Dr Boreham’s Crucible: Cochlear

Australia | Mar 03 2023

ASX code: ((COH))

Shares on issue: 65,781,532

Market cap: $14.8bn

Chief executive officer: Diggory ‘Dig’ Howitt

Board: Alison Deans (chair), Mr Howitt, Yasmin Allen, Glen Boreham, Andrew Denver, Prof Bruce Robinson, Michael Daniell, Christine McLoughlin, Michael del Prado, Karen Penrose

Financials (first half to December 2022): revenue $885.2m (up 8%), earnings before interest and tax $185.7m (down -22%), net profit $141.6m (down -16%), dividend per share $1.55 (steady), net cash $505.4m (down -14%)

Identifiable major shareholders: Blackrock Inc 6.4%, State Street Corp (5.7%), ABP (Algemeen Burgerlijk PSF) 5.5%.

By Tim Boreham

Cochlear’s ostensibly downbeat half-year numbers show that when it comes to corporate results, the raw figures usually need a decent explanation.

At face value, the hearing implant leader’s results show that a healthy growth in implant and volumes is not being reflected in earnings - either the reported number or the underlying figures that management prefers.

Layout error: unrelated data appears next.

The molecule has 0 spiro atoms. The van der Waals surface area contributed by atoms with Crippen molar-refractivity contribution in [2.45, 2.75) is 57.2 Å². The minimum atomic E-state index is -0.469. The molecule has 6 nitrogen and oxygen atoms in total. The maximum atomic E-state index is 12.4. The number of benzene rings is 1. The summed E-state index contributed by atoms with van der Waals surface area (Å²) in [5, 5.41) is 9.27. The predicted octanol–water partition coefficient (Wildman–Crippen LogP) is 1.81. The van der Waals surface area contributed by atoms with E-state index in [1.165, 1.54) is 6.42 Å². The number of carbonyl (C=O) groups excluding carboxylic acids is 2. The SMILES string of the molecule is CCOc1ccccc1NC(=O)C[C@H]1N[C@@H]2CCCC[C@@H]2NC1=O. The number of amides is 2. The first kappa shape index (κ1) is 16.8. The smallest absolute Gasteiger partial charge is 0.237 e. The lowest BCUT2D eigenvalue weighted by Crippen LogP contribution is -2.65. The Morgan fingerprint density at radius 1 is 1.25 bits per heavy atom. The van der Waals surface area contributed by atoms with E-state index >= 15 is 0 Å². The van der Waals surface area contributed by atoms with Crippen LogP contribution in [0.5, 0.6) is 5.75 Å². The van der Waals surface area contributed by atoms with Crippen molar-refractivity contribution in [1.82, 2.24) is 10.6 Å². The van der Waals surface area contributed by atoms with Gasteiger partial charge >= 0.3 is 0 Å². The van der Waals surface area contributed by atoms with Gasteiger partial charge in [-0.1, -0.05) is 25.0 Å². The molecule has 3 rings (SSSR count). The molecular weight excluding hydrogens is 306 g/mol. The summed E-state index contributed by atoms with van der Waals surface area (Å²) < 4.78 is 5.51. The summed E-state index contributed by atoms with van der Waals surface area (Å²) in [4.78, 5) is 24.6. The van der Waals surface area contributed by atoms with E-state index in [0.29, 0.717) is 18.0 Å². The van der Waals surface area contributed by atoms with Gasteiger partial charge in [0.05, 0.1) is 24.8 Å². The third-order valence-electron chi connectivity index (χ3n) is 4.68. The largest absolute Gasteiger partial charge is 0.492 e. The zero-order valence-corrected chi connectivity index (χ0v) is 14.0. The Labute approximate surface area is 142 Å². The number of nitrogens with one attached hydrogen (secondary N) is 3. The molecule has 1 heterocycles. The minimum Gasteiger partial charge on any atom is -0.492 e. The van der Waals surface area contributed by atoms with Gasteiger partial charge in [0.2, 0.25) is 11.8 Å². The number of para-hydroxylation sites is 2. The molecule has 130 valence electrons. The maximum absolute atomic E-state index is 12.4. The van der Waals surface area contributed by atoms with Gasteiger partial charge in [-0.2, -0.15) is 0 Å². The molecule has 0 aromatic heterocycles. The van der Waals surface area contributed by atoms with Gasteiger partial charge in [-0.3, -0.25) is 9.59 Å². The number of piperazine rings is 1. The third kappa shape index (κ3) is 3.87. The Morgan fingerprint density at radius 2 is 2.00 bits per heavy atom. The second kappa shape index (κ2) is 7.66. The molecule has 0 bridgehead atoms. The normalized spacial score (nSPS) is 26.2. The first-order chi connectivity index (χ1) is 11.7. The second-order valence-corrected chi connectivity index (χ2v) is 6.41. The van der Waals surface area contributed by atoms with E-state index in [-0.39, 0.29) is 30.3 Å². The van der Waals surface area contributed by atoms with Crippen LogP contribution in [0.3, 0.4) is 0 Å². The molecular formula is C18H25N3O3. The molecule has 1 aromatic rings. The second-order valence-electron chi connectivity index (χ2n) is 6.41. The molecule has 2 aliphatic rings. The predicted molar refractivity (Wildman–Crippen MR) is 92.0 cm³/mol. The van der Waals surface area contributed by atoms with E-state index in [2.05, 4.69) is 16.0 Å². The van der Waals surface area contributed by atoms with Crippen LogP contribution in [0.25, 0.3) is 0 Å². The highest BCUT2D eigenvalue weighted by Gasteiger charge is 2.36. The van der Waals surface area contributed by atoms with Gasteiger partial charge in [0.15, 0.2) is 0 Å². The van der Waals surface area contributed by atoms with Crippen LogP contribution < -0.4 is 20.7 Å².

One explanation is that the company is building inventories as hospitals re-open and surgeries recover to more normal levels. Another is that the previous comparative half simply was better than expected, so the bar was raised in the first place.

In any event, Cochlear chief Diggory Howitt didn’t give the impression of a man under pressure as he fronted analysts, post results (ironically, the questions were hard to hear because of a technical glitch).

Another sign of Cochlear’s corporate health is that it is launching a share buyback to soak up some of its $500m of excess cash. In contrast, at the onset of the pandemic the company raised $1.32bn in an upsized institutional issue and share purchase plan at a heavily discounted $140.00 a share.

“We can see that uncertainty receding,” Mr Howitt declares.

We’ll defer to the investor reaction as the final arbiter: a six percent share boost in immediate response to the results.

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